New satellite imagery shows how displaced people in southern Gaza have been seeking shelter at a United Nations Relief and Works Agency (UNRWA) site in Khan Younis.
The image, taken on Sunday, reveals tents and makeshift shelters spreading outwards from Khan Younis Training Centre.
Tents started appearing in its grounds on 18 October but the camp has expanded rapidly in recent days, including into open terrain to its west.
UNRWA says it is housing more than 30,000 people there and the site is “very overcrowded”.
Its latest report, published today, says 1.2 million displaced people are now sheltering in UNRWA sites across Gaza.
The IDF has been carrying out strikes in Khan Younis since fighting resumed on Friday.
Cop28 president forced into defence of fossil fuel phase-out claims
Sultan Al Jaber, who is state oil CEO, had said phase-out of fossil fuels would take world ‘back into caves’
The president of Cop28 has been forced into a fierce defence of his views on climate science, after the Guardian revealed his comment that there was “no science out there, or no scenario out there, that says that the phase-out of fossil fuel is what’s going to achieve 1.5C”.
Sultan Al Jaber, who is also the chief executive of the United Arab Emirates’ state oil company, Adnoc, said at a hastily arranged press conference at the summit in Dubai: “I respect the science in everything I do. I have repeatedly said that it is the science that has guided the principles or strategy as Cop28 president. We have always built everything, every step of the way, on the science, on the facts.”
North Korea’s Kim Jong Un urges women to have more children
North Korea depends on physical labor to maintain its economy amid isolation from trade with the West. South Korea estimates that the North Korean population has steadily declined over the last decade.
“Stopping the decline in birth rates and providing good child care and education are all our family affairs that we should solve together with our mothers,” Kim said during an address to the attendees of the National Mothers Meeting.
Low birth rates could dampen economic outlook
South Korea has estimated that North Korea’s birth rates have been on the decline over the past decade. The United Nations Population Fund says that North Korea’s fertility rate stands at 1.8 births per woman as of 2023, which is below the 2.1 replacement rate benchmark in developed countries.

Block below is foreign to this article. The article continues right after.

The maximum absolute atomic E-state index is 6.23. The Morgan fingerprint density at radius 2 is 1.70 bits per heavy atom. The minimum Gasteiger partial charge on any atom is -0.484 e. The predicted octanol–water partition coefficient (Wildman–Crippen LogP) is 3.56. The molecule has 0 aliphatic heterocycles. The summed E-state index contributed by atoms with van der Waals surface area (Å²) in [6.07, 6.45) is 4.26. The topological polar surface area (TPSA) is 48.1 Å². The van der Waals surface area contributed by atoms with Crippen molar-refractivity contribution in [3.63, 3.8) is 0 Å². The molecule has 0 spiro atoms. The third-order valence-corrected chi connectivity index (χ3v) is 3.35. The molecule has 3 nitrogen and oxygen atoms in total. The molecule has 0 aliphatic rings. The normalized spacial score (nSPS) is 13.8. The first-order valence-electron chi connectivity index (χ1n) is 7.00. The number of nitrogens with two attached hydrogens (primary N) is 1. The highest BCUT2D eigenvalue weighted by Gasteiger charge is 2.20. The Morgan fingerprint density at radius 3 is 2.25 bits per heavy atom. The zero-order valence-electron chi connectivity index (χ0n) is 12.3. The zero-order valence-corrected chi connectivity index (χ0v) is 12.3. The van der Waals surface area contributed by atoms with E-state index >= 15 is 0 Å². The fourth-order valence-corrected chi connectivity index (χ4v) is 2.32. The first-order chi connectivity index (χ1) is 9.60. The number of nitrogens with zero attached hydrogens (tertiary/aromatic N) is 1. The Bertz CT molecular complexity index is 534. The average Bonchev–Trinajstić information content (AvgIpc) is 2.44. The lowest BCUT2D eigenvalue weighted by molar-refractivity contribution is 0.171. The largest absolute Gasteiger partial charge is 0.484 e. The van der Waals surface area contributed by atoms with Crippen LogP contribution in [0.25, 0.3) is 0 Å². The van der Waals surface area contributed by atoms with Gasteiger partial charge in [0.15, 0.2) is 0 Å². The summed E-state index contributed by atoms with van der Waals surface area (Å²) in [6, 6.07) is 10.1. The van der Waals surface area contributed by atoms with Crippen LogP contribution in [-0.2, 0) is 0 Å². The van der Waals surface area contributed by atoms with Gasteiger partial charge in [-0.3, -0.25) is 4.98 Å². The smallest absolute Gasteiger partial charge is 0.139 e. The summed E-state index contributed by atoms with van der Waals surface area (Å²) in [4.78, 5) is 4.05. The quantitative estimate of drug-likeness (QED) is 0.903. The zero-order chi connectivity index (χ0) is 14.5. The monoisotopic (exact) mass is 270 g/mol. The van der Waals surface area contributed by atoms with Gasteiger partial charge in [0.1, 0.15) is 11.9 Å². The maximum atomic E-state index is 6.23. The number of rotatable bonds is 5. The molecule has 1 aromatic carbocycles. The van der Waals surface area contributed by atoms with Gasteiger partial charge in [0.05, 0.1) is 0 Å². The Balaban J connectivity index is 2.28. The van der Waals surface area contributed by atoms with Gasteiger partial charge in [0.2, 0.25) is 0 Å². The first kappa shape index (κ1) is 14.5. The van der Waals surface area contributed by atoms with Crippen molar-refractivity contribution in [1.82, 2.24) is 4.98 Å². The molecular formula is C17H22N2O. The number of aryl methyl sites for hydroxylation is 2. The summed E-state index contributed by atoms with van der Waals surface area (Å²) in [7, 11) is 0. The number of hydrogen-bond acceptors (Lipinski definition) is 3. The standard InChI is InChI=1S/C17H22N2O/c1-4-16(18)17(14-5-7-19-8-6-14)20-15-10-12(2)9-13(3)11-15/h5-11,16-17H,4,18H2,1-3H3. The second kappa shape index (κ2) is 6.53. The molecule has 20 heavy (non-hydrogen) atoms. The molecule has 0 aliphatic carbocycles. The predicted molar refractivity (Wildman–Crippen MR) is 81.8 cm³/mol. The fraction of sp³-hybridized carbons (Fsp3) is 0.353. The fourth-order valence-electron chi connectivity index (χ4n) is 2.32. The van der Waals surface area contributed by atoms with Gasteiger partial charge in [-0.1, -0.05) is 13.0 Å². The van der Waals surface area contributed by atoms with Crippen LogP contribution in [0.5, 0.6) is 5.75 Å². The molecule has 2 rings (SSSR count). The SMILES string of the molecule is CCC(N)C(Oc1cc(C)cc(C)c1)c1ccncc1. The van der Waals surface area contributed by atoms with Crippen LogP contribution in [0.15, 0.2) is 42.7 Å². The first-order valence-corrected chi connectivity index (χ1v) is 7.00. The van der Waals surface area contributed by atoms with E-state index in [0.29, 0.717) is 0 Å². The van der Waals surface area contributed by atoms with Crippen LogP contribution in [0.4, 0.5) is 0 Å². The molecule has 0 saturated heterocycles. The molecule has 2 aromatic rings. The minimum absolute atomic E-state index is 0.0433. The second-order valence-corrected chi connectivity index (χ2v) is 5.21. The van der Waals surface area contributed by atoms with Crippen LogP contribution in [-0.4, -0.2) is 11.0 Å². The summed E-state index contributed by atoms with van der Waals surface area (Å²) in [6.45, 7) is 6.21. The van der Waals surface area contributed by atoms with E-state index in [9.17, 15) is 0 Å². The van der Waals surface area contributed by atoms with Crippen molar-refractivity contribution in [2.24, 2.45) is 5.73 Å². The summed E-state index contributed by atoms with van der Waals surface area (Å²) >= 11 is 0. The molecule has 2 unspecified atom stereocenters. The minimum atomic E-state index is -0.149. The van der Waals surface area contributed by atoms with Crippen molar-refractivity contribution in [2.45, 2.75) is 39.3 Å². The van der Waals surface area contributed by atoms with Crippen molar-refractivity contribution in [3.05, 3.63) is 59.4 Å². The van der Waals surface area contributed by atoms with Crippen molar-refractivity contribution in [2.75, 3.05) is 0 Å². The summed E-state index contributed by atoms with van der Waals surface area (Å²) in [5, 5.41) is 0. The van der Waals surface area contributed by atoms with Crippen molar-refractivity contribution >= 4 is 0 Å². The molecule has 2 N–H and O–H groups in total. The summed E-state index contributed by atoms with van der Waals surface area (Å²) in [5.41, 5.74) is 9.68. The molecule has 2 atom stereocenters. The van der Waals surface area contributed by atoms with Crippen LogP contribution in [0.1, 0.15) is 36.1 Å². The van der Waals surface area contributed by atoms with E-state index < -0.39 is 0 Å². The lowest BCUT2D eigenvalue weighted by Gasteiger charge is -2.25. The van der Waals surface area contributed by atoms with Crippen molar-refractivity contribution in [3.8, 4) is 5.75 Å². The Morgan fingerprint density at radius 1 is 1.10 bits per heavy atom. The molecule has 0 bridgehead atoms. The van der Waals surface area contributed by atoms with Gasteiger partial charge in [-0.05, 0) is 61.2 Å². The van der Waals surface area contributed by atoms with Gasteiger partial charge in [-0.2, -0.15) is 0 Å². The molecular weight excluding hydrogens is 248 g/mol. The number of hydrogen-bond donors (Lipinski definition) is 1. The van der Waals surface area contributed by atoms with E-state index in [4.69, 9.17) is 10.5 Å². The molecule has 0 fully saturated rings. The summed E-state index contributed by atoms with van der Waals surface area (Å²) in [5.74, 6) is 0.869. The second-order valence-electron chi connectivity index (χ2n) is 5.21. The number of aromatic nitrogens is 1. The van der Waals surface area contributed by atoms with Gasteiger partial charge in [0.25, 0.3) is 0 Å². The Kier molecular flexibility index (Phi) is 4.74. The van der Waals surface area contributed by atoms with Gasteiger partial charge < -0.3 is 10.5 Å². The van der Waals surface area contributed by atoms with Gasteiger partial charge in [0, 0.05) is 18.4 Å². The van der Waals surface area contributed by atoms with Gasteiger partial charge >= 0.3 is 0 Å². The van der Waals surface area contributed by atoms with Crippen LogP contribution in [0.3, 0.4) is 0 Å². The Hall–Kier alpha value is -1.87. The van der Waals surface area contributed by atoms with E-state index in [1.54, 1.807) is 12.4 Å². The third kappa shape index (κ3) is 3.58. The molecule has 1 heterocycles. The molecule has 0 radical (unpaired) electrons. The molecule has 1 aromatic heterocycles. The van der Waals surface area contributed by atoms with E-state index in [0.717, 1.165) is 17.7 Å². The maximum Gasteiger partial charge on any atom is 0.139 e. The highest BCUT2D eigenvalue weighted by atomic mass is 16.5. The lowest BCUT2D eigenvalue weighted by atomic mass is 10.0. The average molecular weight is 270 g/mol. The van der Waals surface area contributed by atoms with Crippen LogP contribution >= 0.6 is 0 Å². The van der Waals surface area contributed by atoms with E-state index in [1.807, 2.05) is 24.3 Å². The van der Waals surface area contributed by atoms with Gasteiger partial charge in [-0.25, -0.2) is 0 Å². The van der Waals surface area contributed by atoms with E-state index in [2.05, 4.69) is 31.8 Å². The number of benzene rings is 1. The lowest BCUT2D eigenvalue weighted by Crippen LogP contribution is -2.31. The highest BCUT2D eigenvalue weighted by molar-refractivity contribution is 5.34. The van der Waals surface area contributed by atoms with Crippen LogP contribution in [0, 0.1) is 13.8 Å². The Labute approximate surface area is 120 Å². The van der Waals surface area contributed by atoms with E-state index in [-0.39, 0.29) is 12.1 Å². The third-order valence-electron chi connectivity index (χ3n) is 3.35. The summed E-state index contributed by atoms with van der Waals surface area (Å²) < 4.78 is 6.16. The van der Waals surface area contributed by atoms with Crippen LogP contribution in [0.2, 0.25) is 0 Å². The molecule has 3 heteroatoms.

Paris knife attacker shows ‘failure’ of psychiatric care, France interior minister says
There was a clear failure in the psychiatric care of the radicalised Islamist suffering from mental troubles who stabbed a German tourist to death in central Paris at the weekend before being arrested, France’s interior minister said Monday.
The attack close to the Eiffel Tower has increased concerns in France over the risk of Islamist attacks, particularly with the French capital now barely half a year away from hosting the 2024 summer Olympic Games.
The attacker was a Frenchman in his mid-20s born to a non-religious Iranian family but who had already done prison time for planning an attack and was known to the authorities as an Islamist radical with mental troubles.
“There was clearly a failure, not from the point of view of his monitoring by the intelligence services, but a psychiatric failure,” Interior Minister Gerald Darmanin told BFM TV, adding that the attacker had an “acute mental illness”.
“Doctors said on several occasions that he was doing better, was more normal and could be free,” he said.
Divers find wreckage, bodies from U.S. Osprey aircraft that crashed off Japan
By Mari Yamaguchi
U.S. and Japanese divers have discovered wreckage and remains of crew members from a U.S. Air Force Osprey aircraft that crashed last week off southwestern Japan, the Air Force announced Monday.
The CV-22 Osprey carrying eight American personnel crashed last Wednesday off Yakushima island during a training mission. The body of one victim was recovered and identified earlier, while seven others remained missing.
The Air Force Special Operations Command said the remains were being recovered and their identities have yet to be determined.
CNN took an 11-day cruise through some of the most-contested waters on Earth. Here’s what we learned
A nighttime transit through the Taiwan Strait is a test of nerves, seamanship and political awareness in an environment where a slight miscalculation could potentially lead to an international conflict.
It’s the first night in November. It’s dark – ink black before the moonrise – and Royal Canadian Navy Cmdr. Sam Patchell is taking that test.
His 4,800-ton warship, the frigate HMCS Ottawa, weaves and dodges between dozens of commercial fishing boats and merchant vessels at speeds of up to 24 mph, all the while tasked with staying outside boundaries dictated by international law, including the recognized territorial waters of China.